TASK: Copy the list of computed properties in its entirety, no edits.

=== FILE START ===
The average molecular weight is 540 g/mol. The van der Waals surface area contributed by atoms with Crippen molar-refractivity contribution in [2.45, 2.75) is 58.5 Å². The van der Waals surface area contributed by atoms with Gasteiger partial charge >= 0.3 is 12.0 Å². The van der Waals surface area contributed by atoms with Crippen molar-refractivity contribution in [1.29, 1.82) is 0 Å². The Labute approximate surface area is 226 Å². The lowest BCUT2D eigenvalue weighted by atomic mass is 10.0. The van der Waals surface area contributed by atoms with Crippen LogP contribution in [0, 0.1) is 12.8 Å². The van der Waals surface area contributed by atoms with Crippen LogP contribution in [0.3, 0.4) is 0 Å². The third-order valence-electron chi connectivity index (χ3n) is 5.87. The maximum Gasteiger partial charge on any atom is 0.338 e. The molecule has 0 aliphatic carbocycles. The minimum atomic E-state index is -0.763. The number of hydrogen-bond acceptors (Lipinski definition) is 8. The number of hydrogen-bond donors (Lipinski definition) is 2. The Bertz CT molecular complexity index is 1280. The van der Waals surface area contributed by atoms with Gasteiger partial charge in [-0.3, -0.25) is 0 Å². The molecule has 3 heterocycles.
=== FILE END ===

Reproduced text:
The average molecular weight is 540 g/mol. The van der Waals surface area contributed by atoms with Crippen molar-refractivity contribution in [2.45, 2.75) is 58.5 Å². The van der Waals surface area contributed by atoms with Gasteiger partial charge >= 0.3 is 12.0 Å². The van der Waals surface area contributed by atoms with Crippen molar-refractivity contribution in [1.29, 1.82) is 0 Å². The Labute approximate surface area is 226 Å². The lowest BCUT2D eigenvalue weighted by atomic mass is 10.0. The van der Waals surface area contributed by atoms with Crippen LogP contribution in [0, 0.1) is 12.8 Å². The van der Waals surface area contributed by atoms with Crippen LogP contribution in [0.3, 0.4) is 0 Å². The third-order valence-electron chi connectivity index (χ3n) is 5.87. The maximum Gasteiger partial charge on any atom is 0.338 e. The molecule has 0 aliphatic carbocycles. The minimum atomic E-state index is -0.763. The number of hydrogen-bond acceptors (Lipinski definition) is 8. The number of hydrogen-bond donors (Lipinski definition) is 2. The Bertz CT molecular complexity index is 1280. The van der Waals surface area contributed by atoms with Gasteiger partial charge in [-0.3, -0.25) is 0 Å². The molecule has 3 heterocycles.